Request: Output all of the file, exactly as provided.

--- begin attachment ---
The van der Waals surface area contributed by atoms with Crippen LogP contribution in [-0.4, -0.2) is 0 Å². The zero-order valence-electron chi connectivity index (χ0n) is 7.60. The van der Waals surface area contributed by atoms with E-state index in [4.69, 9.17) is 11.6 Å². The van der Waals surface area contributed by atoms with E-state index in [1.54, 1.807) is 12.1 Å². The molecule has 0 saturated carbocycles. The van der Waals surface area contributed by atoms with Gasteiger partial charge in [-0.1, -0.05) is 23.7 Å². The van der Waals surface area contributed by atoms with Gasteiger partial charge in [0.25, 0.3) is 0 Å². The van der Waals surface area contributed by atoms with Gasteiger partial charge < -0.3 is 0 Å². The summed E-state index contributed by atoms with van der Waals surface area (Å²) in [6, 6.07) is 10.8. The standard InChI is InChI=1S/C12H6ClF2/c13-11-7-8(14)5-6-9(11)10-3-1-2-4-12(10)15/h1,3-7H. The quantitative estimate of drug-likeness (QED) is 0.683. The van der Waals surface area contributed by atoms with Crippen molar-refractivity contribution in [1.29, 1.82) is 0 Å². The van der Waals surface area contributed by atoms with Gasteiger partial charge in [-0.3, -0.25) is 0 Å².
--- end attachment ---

The van der Waals surface area contributed by atoms with Crippen LogP contribution in [-0.4, -0.2) is 0 Å². The zero-order valence-electron chi connectivity index (χ0n) is 7.60. The van der Waals surface area contributed by atoms with E-state index in [4.69, 9.17) is 11.6 Å². The van der Waals surface area contributed by atoms with E-state index in [1.54, 1.807) is 12.1 Å². The molecule has 0 saturated carbocycles. The van der Waals surface area contributed by atoms with Gasteiger partial charge in [-0.1, -0.05) is 23.7 Å². The van der Waals surface area contributed by atoms with Gasteiger partial charge in [0.25, 0.3) is 0 Å². The van der Waals surface area contributed by atoms with Gasteiger partial charge < -0.3 is 0 Å². The summed E-state index contributed by atoms with van der Waals surface area (Å²) in [6, 6.07) is 10.8. The standard InChI is InChI=1S/C12H6ClF2/c13-11-7-8(14)5-6-9(11)10-3-1-2-4-12(10)15/h1,3-7H. The quantitative estimate of drug-likeness (QED) is 0.683. The van der Waals surface area contributed by atoms with Crippen molar-refractivity contribution in [1.29, 1.82) is 0 Å². The van der Waals surface area contributed by atoms with Gasteiger partial charge in [-0.3, -0.25) is 0 Å².